Your suggestion that the Riemannian metric on an orbit and the word metric will be almost homothetic in some sense is very far from the reality.

We consider two metrics on the symmetric group $S_n$, the word metric $|\cdot|_w$ and the metric coming from the restriction of the Riemannian metric on the sphere to an orbit (under the standard representation), $|\cdot|_r$. Here, as is standard, I denote $|g|=d(g,e)$ for whatever metric. I suggest to consider the ratio $\frac{|g|_w|h|_r}{|g|_r|h|_w}$ for some choice of $g,h\in S_n$ and see how it varies in $n$. Below we will take $g$ to be the longest element and $h$ a generator.

For $i=1,\ldots,n-1$, let us denote by $s_i$ the transposition $(i,i+1)$. These are the generators of $S_n$. Let us also consider the element $w_0$ sending $i\to n+1-i$. The word length of $w_0$ is the number of positive roots, thus $|w_o|_w={n+1\choose 2}$. Clearly, $|s_i|_w=1$.

Let us discuss now the Riemannian metric. We consider the standard representation of $S_n$ on $\mathbb{R}^n$ and consider the invariant $n-1$ dimensional subspace $V=\{x\mid \sum x_i=0\}$. For simplicity of the presentation let me assume now $n=2k+1$. It is easy to check that the point $p=(-k,-k+1,\ldots,-1,0,1,\ldots,k-1,k)$ has the property that for all $i$, $\langle s_ip,p \rangle$ is the same. In fact, deboting $R=\sqrt{k(k+1)n/3}$, $p$ is on the $R$ sphere and this common value is $R^2-1$. Instead of working on the 1-sphere we will work on the $R$-sphere endowed with angle metric, which is basically the same. We will work with the orbit of $p$. Taking any other base point will be worse for one of the generators.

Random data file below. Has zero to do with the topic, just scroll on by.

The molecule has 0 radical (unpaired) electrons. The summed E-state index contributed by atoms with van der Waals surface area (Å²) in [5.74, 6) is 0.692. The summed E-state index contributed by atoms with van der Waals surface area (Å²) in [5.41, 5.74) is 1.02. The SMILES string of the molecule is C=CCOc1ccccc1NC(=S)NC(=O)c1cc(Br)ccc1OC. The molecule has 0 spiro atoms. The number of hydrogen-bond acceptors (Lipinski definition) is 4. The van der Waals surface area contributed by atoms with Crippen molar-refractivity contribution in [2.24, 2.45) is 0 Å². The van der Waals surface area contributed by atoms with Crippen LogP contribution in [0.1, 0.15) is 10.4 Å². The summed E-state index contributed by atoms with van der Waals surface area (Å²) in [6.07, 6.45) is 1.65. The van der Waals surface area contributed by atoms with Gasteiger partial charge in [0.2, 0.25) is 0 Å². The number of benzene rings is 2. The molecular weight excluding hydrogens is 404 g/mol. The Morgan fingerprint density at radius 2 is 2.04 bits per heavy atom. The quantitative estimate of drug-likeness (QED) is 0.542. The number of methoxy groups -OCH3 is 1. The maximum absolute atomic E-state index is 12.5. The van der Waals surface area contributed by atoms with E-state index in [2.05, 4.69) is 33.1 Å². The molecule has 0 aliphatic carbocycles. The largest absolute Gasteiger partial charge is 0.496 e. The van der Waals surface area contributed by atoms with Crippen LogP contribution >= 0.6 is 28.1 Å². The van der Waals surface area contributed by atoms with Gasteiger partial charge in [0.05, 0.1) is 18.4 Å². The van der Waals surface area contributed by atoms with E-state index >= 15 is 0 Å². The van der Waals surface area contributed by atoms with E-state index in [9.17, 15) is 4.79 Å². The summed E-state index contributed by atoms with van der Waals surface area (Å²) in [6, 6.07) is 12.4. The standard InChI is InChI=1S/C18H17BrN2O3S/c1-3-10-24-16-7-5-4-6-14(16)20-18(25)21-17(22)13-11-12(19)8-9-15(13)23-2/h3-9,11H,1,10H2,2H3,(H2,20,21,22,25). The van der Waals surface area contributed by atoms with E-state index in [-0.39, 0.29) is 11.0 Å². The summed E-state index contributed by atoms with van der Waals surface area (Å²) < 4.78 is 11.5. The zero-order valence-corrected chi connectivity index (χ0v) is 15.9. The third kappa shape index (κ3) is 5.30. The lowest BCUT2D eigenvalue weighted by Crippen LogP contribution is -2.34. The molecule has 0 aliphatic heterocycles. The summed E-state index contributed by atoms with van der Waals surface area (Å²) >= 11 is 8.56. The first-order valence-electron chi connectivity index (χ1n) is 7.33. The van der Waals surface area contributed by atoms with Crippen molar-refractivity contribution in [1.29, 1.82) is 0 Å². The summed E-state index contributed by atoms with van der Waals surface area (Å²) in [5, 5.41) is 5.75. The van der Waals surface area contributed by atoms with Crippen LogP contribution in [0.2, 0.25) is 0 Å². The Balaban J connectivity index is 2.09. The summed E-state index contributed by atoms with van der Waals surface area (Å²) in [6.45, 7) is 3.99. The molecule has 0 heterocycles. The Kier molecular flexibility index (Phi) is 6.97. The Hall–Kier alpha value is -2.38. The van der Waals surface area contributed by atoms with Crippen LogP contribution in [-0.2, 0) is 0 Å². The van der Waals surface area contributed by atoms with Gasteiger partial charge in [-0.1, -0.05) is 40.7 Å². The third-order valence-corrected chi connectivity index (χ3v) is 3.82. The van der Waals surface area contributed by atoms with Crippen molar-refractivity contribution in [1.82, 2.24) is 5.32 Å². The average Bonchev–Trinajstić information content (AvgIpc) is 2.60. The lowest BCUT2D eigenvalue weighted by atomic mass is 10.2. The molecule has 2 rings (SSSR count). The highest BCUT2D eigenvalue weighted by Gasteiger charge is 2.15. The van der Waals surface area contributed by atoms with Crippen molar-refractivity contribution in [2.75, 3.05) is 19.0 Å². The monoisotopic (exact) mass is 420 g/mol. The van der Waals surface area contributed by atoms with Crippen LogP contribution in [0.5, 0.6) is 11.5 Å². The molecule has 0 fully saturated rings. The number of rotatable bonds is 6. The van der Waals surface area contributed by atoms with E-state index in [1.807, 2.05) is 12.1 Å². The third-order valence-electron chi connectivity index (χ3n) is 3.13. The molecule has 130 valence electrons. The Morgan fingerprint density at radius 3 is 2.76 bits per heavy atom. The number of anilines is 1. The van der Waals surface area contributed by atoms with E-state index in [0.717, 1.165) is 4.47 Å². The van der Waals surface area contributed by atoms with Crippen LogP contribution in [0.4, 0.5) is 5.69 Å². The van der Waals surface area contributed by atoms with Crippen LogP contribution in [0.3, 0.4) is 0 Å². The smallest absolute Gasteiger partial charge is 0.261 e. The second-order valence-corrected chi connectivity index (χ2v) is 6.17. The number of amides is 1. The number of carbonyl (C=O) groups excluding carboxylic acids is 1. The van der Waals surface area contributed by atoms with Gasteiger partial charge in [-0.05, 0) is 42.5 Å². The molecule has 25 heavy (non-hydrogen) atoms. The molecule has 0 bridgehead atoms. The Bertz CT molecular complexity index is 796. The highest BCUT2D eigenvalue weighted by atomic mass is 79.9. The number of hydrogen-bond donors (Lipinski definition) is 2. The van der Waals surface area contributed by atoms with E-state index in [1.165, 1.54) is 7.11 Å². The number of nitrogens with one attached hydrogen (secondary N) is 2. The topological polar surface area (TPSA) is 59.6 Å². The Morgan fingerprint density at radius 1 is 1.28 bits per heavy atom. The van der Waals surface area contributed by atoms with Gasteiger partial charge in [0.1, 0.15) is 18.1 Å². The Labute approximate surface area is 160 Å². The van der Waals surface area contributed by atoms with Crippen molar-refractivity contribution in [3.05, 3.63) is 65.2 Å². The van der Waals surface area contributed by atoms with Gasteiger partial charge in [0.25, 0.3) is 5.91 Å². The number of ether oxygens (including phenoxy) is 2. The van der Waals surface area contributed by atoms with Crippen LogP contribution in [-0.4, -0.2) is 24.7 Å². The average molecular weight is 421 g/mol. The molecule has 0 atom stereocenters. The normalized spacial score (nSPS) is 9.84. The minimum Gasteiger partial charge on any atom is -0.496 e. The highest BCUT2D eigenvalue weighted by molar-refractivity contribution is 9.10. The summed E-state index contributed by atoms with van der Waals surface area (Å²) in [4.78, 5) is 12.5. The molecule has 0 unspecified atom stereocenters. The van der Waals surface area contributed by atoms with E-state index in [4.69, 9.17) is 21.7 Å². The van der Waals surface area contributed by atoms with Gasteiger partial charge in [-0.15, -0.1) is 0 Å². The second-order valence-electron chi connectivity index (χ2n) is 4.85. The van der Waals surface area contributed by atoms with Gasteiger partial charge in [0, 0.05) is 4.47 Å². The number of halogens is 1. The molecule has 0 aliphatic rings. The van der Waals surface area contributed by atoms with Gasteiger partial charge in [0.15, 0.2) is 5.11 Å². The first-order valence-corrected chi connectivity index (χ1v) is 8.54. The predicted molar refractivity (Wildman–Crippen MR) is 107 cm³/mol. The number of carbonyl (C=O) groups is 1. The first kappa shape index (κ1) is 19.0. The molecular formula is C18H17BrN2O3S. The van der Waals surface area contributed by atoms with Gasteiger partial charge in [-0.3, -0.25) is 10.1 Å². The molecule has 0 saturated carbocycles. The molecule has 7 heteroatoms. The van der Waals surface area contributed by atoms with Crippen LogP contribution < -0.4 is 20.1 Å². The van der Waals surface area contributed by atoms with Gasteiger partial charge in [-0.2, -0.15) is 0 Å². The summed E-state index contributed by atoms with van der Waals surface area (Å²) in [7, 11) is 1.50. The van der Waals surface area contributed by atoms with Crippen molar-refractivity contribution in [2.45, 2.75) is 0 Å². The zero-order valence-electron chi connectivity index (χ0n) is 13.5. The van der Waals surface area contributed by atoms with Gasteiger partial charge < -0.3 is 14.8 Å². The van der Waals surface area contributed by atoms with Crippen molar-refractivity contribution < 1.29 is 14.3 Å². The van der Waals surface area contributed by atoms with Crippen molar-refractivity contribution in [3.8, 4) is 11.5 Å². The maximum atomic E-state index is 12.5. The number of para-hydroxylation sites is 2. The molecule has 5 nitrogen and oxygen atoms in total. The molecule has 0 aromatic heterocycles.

For the angle metric on the $R$-sphere it is clear that $|w_o|_r=d(w_0p,p)=\pi$ and $$R^2-1=\langle s_1p,p \rangle=R^2\cos |s_1|_r \geq R^2(1-|s_1|_r^2/2),$$ thus $|s_1|_r \geq \sqrt{2}/R$. We conclude that $$\frac{|w_o|_w|s_1|_r}{|w_0|_r|s_1|_w} \geq \frac{\sqrt{2}{n+1\choose 2}}{\pi\sqrt{k(k+1)n/3}} \to \infty.$$

  • $\begingroup$ Dear Uri - this is a very satisfying answer to the part of the question that asks if I could find a universal $A,\varepsilon$. But perhaps there can still be some controlled dependence on $n$, or some other way to precisely capture the relationship between the metrics? What I think I understand from your argument is that the graph path from the identity to the longest element may be forced to be significantly "folded up" since the graph distance can so greatly exceed the Riemannian distance. This makes it seem possible that there is a steady though nonlinear, and dependent on $n$ relationship. $\endgroup$ – benblumsmith Jan 4 '17 at 19:17
  • $\begingroup$ +1, by the way. Thank you for this. $\endgroup$ – benblumsmith Jan 4 '17 at 19:18
  • $\begingroup$ (Marking the question answered, although of course still interested in the broader form of the question.) $\endgroup$ – benblumsmith Feb 17 '20 at 0:39

Your Answer

By clicking “Post Your Answer”, you agree to our terms of service, privacy policy and cookie policy

Not the answer you're looking for? Browse other questions tagged or ask your own question.